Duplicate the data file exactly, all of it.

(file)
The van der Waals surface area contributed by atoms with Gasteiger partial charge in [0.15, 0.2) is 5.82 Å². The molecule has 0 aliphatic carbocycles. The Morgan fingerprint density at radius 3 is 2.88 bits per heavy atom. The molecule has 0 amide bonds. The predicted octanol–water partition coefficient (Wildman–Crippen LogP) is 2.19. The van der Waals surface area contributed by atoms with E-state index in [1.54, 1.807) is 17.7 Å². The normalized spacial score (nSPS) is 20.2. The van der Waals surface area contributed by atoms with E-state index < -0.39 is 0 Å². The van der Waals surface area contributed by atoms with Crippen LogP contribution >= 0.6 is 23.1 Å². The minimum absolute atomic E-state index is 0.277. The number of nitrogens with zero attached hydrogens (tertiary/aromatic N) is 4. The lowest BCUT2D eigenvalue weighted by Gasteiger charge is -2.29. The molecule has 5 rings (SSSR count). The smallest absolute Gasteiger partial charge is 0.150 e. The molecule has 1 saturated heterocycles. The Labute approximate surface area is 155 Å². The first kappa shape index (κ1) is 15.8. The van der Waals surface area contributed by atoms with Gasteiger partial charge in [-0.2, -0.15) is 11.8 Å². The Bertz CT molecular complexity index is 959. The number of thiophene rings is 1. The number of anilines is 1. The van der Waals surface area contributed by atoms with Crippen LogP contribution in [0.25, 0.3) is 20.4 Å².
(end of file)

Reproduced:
The van der Waals surface area contributed by atoms with Gasteiger partial charge in [0.15, 0.2) is 5.82 Å². The molecule has 0 aliphatic carbocycles. The Morgan fingerprint density at radius 3 is 2.88 bits per heavy atom. The molecule has 0 amide bonds. The predicted octanol–water partition coefficient (Wildman–Crippen LogP) is 2.19. The van der Waals surface area contributed by atoms with E-state index in [1.54, 1.807) is 17.7 Å². The normalized spacial score (nSPS) is 20.2. The van der Waals surface area contributed by atoms with E-state index < -0.39 is 0 Å². The van der Waals surface area contributed by atoms with Crippen LogP contribution >= 0.6 is 23.1 Å². The minimum absolute atomic E-state index is 0.277. The number of nitrogens with zero attached hydrogens (tertiary/aromatic N) is 4. The lowest BCUT2D eigenvalue weighted by Gasteiger charge is -2.29. The molecule has 5 rings (SSSR count). The smallest absolute Gasteiger partial charge is 0.150 e. The molecule has 1 saturated heterocycles. The Labute approximate surface area is 155 Å². The first kappa shape index (κ1) is 15.8. The van der Waals surface area contributed by atoms with Gasteiger partial charge in [-0.2, -0.15) is 11.8 Å². The Bertz CT molecular complexity index is 959. The number of thiophene rings is 1. The number of anilines is 1. The van der Waals surface area contributed by atoms with Crippen LogP contribution in [0.25, 0.3) is 20.4 Å².